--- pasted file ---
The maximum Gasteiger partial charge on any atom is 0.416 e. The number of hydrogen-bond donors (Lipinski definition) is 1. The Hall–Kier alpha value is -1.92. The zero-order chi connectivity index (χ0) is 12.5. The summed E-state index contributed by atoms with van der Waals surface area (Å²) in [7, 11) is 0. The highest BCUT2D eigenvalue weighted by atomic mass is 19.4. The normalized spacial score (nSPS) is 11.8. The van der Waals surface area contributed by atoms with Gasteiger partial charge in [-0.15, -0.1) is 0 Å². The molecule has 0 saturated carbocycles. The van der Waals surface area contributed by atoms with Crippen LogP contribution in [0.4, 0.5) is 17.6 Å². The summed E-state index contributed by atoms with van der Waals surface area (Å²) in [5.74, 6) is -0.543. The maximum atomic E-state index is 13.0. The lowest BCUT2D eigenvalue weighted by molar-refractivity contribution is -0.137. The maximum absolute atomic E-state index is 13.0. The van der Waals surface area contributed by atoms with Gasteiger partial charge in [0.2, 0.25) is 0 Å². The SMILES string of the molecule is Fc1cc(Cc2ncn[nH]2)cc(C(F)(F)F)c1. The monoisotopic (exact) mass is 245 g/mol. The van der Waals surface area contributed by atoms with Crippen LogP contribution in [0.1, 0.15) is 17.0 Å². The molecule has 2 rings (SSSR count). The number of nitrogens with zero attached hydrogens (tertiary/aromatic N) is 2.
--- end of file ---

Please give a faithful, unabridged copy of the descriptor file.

The maximum Gasteiger partial charge on any atom is 0.416 e. The number of hydrogen-bond donors (Lipinski definition) is 1. The Hall–Kier alpha value is -1.92. The zero-order chi connectivity index (χ0) is 12.5. The summed E-state index contributed by atoms with van der Waals surface area (Å²) in [7, 11) is 0. The highest BCUT2D eigenvalue weighted by atomic mass is 19.4. The normalized spacial score (nSPS) is 11.8. The van der Waals surface area contributed by atoms with Gasteiger partial charge in [-0.15, -0.1) is 0 Å². The molecule has 0 saturated carbocycles. The van der Waals surface area contributed by atoms with Crippen LogP contribution in [0.4, 0.5) is 17.6 Å². The summed E-state index contributed by atoms with van der Waals surface area (Å²) in [5.74, 6) is -0.543. The maximum atomic E-state index is 13.0. The lowest BCUT2D eigenvalue weighted by molar-refractivity contribution is -0.137. The maximum absolute atomic E-state index is 13.0. The van der Waals surface area contributed by atoms with Gasteiger partial charge in [0.2, 0.25) is 0 Å². The SMILES string of the molecule is Fc1cc(Cc2ncn[nH]2)cc(C(F)(F)F)c1. The monoisotopic (exact) mass is 245 g/mol. The van der Waals surface area contributed by atoms with Crippen LogP contribution in [0.1, 0.15) is 17.0 Å². The molecule has 2 rings (SSSR count). The number of nitrogens with zero attached hydrogens (tertiary/aromatic N) is 2.